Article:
Coastal Hearing Aid Center - Encinitas, CA

Woman struggling with a crossword puzzle because she has hearing loss induced memory loss.

Last night, did you turn the volume up on your TV? It might be an indication of hearing loss if you did. But you can’t quite remember and that’s an issue. And that’s becoming more of a problem recently. While you were working yesterday, you weren’t able to remember your new co-worker’s name. You just met her, but still, it feels like you’re losing your grip on your memory and your hearing. And there’s only one common denominator you can come up with: aging.

Certainly, both memory and hearing can be impacted by age. But it turns out these two age-associated conditions are also linked to one another. At first, that may sound like bad news (not only do you have to cope with hearing loss, you have to manage your waning memory too, wonderful). But the truth is, the connection between hearing loss and memory can often be a blessing in disguise.

The Connection Between Memory And Hearing Loss

Hearing loss can be straining for your brain in a number of ways long before you recognize the diminishing prowess of your ears. Your brain, memory, and even social life can, over time, be overwhelmed by the “spillover”.

How does a deficiency of your ear affect so much of your brain? Well, there are a number of specific ways:

  • Constant strain: Your brain will experience a hyper-activation fatigue, particularly in the early stages of hearing loss. That’s because your brain will be straining to hear what’s happening out in the world, even though there’s no input signal (your brain doesn’t know that you’re experiencing loss of hearing, it just thinks things are very quiet, so it devotes a lot of effort trying to hear in that silent environment). This can leave your brain (and your body) feeling exhausted. That mental and physical fatigue often leads to loss of memory.
  • Social isolation: When you have difficulty hearing, you’ll likely experience some extra struggles communicating. Social isolation will often be the result, And isolation can lead to memory problems because, once again, your brain isn’t getting as much interaction as it used to. The brain will keep getting weaker the less it’s used. Social isolation, depression, and memory problems will, over time, develop.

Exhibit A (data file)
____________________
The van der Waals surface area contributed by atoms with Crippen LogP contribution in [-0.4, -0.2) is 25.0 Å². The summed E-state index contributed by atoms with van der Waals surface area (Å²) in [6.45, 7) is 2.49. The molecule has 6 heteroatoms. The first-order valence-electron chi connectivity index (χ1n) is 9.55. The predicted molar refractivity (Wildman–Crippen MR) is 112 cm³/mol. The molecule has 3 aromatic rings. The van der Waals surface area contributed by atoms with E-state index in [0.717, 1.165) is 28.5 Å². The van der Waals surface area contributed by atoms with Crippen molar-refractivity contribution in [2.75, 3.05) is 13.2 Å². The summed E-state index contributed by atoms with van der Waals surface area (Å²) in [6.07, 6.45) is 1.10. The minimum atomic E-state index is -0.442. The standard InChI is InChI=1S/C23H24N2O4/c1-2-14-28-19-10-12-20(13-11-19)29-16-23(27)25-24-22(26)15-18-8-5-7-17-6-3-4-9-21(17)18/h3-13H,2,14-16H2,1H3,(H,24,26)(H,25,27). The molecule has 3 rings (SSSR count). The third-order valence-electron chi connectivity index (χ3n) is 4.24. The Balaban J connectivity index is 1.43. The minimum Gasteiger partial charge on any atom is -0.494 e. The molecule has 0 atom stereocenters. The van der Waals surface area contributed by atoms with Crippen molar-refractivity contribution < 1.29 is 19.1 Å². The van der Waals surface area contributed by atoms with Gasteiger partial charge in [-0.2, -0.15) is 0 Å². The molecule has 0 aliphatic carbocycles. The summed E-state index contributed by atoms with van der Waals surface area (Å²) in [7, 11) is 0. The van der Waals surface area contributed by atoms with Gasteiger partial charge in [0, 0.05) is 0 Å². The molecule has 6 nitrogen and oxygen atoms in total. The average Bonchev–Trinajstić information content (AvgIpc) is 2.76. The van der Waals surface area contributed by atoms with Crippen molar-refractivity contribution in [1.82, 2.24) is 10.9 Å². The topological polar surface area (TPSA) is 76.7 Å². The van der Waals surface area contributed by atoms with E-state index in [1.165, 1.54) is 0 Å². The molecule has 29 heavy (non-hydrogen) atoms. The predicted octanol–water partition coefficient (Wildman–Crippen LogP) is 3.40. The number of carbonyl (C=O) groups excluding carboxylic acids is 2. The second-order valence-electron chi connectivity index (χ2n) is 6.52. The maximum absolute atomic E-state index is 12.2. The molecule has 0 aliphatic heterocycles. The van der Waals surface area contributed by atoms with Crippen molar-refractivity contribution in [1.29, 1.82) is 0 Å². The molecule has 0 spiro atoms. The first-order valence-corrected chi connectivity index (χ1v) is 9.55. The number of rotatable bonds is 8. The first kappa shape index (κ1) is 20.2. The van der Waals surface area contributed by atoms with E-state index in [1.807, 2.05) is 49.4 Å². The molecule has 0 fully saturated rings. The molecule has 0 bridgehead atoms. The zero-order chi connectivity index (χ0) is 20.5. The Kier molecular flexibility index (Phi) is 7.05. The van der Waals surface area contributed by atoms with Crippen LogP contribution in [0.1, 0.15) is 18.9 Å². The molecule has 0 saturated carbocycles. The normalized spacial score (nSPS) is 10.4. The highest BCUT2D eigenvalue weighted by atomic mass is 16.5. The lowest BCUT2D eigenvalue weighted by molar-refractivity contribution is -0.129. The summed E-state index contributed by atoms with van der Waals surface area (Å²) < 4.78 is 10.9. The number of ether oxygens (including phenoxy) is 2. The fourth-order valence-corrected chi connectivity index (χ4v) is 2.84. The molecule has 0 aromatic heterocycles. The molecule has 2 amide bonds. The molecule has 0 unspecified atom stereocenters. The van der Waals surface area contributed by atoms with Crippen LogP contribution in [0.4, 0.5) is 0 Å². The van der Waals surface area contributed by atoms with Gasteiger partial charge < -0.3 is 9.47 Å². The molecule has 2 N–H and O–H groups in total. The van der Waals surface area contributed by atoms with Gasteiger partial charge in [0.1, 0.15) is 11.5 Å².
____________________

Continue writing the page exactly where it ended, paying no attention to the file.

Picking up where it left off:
• An abundance of quiet: Things will become quieter when your hearing starts to diminish (particularly if your hearing loss goes unnoticed and untreated). This can be, well, kind of boring for the parts of your brain usually responsible for the interpretation of sounds. And if the brain isn’t used it starts to weaken and atrophy. This can interfere with the function of all of your brain’s systems including memory.

Your Body Has An Early Warning System – It’s Called Memory Loss

Memory loss isn’t exclusive to hearing loss, naturally. There are plenty of things that can cause your memories to begin to get fuzzy, such as fatigue and illness (either mental or physical forms). Eating better and sleeping well, for example, can often improve your memory.

This can be an example of your body throwing up red flags. Your brain starts raising red flags when things aren’t working precisely. And having difficulty recalling who said what in yesterday’s meeting is one of those red flags.

But these warnings can help you know when things are starting to go wrong with your hearing.

Loss of Memory Frequently Indicates Hearing Loss

The symptoms and signs of hearing loss can frequently be difficult to recognize. Hearing loss is one of those slow-moving afflictions. Once you actually recognize the associated symptoms, the damage to your hearing is usually more advanced than most hearing specialists would like. But if you have your hearing tested soon after noticing some memory loss, you might be able to catch the problem early.

Retrieving Your Memory

In cases where hearing loss has impacted your memory, whether it’s through social separation or mental fatigue, the first task is to deal with the root hearing problem. When your brain stops struggling and over stressing, it’ll be capable of returning to its regular activities. Be patient, it can take a bit for your brain to adjust to hearing again.

Loss of memory can be a practical warning that you need to pay attention to the state of your hearing and protecting your ears. That’s a lesson to remember as you get older.

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The site information is for educational and informational purposes only and does not constitute medical advice. To receive personalized advice or treatment, schedule an appointment.
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